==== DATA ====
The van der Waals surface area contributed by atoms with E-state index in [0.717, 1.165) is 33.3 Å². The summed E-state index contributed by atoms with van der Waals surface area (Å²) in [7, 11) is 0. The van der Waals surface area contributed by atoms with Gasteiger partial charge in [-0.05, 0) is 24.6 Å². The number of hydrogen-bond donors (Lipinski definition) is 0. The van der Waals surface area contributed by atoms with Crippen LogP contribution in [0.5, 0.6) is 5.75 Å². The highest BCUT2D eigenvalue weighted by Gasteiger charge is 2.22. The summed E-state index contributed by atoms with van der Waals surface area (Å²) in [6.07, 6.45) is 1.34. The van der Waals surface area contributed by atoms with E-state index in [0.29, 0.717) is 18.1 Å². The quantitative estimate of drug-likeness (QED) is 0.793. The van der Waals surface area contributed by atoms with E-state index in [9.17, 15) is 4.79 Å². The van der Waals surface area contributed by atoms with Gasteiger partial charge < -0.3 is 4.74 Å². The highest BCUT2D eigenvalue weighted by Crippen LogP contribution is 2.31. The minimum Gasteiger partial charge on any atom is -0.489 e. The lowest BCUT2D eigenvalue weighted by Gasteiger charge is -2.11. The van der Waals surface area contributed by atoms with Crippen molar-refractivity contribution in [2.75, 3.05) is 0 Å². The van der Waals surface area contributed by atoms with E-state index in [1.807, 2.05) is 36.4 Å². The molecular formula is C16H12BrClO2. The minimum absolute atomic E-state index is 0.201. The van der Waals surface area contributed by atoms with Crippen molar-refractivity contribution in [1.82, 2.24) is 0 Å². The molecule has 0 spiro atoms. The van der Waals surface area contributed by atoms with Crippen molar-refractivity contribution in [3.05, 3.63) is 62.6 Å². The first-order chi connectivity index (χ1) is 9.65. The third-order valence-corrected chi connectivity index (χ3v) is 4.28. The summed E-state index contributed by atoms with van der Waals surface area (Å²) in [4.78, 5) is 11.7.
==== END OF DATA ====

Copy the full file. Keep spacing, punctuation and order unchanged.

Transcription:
The van der Waals surface area contributed by atoms with E-state index in [0.717, 1.165) is 33.3 Å². The summed E-state index contributed by atoms with van der Waals surface area (Å²) in [7, 11) is 0. The van der Waals surface area contributed by atoms with Gasteiger partial charge in [-0.05, 0) is 24.6 Å². The number of hydrogen-bond donors (Lipinski definition) is 0. The van der Waals surface area contributed by atoms with Crippen LogP contribution in [0.5, 0.6) is 5.75 Å². The highest BCUT2D eigenvalue weighted by Gasteiger charge is 2.22. The summed E-state index contributed by atoms with van der Waals surface area (Å²) in [6.07, 6.45) is 1.34. The van der Waals surface area contributed by atoms with E-state index in [0.29, 0.717) is 18.1 Å². The quantitative estimate of drug-likeness (QED) is 0.793. The van der Waals surface area contributed by atoms with E-state index in [9.17, 15) is 4.79 Å². The van der Waals surface area contributed by atoms with Gasteiger partial charge < -0.3 is 4.74 Å². The highest BCUT2D eigenvalue weighted by Crippen LogP contribution is 2.31. The minimum Gasteiger partial charge on any atom is -0.489 e. The lowest BCUT2D eigenvalue weighted by Gasteiger charge is -2.11. The van der Waals surface area contributed by atoms with Crippen molar-refractivity contribution in [2.75, 3.05) is 0 Å². The van der Waals surface area contributed by atoms with E-state index in [1.807, 2.05) is 36.4 Å². The molecular formula is C16H12BrClO2. The minimum absolute atomic E-state index is 0.201. The van der Waals surface area contributed by atoms with Crippen molar-refractivity contribution in [1.82, 2.24) is 0 Å². The molecule has 0 spiro atoms. The van der Waals surface area contributed by atoms with Crippen molar-refractivity contribution in [3.05, 3.63) is 62.6 Å². The first-order chi connectivity index (χ1) is 9.65. The third-order valence-corrected chi connectivity index (χ3v) is 4.28. The summed E-state index contributed by atoms with van der Waals surface area (Å²) in [4.78, 5) is 11.7.